That brings us to the USA, which is in the exact same situation Japan was in, except we are suffering a household balance sheet recession. And in 2008 our government was convinced by Timothy Geithner, Hank Paulson and Ben Bernanke that if we just saved the banks we would fix the economy. So we embarked on the “recovery” plan that has led us to one of the weakest recoveries in US economic history. Because of the keen focus on the banking system there is a clear two tier recovery. Wall Street is thriving again and Main Street is still struggling.
Thus far, we have run budget deficits that have been large enough to offset much of the deleveraging of the private sector. And though the spending was poorly targeted it has been persistent enough that we are not repeating the mistakes of Japan – YET. By my estimates the balance sheet recession is likely to persist well into 2013. The EMU and UK are making the mistake of cutting their spending in the midst of a balance sheet recession. Koo believes they are doomed to low growth and potential double dip.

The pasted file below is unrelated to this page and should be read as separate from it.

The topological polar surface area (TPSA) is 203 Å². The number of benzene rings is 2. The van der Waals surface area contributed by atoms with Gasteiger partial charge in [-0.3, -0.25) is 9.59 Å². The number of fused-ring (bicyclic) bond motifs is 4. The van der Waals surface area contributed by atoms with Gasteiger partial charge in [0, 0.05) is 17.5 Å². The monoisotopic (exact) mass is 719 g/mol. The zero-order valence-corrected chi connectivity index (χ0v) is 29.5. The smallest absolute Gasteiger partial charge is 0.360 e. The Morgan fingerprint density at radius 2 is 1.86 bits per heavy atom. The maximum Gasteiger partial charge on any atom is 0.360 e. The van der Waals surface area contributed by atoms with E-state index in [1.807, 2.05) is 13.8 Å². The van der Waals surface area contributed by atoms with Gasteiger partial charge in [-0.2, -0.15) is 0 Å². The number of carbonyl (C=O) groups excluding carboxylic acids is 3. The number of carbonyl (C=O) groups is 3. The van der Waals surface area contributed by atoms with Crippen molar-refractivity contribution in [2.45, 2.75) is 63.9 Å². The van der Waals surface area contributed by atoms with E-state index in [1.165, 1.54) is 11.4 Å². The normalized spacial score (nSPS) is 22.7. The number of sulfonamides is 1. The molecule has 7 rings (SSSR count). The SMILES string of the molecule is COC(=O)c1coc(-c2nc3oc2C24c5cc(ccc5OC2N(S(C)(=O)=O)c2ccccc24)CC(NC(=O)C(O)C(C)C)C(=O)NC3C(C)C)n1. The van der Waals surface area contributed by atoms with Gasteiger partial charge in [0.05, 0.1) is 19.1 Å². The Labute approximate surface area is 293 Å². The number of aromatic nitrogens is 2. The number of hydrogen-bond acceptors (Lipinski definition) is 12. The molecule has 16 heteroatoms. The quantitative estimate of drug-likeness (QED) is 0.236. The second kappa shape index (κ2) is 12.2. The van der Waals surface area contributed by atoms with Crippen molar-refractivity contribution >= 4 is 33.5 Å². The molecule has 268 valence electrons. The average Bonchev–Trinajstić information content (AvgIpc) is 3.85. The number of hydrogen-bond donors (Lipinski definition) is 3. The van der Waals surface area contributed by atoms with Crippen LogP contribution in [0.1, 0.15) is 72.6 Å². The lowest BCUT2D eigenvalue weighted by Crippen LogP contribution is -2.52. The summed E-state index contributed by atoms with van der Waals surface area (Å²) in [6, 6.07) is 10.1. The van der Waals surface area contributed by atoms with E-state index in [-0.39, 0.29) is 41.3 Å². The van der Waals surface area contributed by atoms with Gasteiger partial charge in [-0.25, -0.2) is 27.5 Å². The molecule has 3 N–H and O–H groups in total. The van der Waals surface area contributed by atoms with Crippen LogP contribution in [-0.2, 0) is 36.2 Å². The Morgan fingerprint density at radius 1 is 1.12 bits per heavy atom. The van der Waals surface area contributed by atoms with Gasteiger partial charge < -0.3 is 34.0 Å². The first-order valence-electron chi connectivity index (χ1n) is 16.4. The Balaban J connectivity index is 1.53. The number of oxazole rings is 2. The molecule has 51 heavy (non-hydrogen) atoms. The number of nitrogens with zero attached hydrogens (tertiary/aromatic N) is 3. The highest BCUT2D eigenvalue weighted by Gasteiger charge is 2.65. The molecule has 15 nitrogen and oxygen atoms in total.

And that rhetoric is now spreading to the USA. QE2 has truly been a “monetary non-event”. As many of us predicted at its onset, this program has shown absolutely no impact on the US money supply (much to the dismay of the hyperinflationists). And now its damaging psychological impact (via rampant speculation) has altered the options available to combat the continuing balance sheet recession. While more stimulus is almost certainly off the table given the Fed’s misguided QE2 policy, it would be equally misguided to begin cutting the current budget deficit. Sizable cuts before the end of the balance sheet recession will almost guarantee that the US economy suffers a Japan-like relapse. It’s not too late to learn from the mistakes of Japan.
The full Koo interview is attached: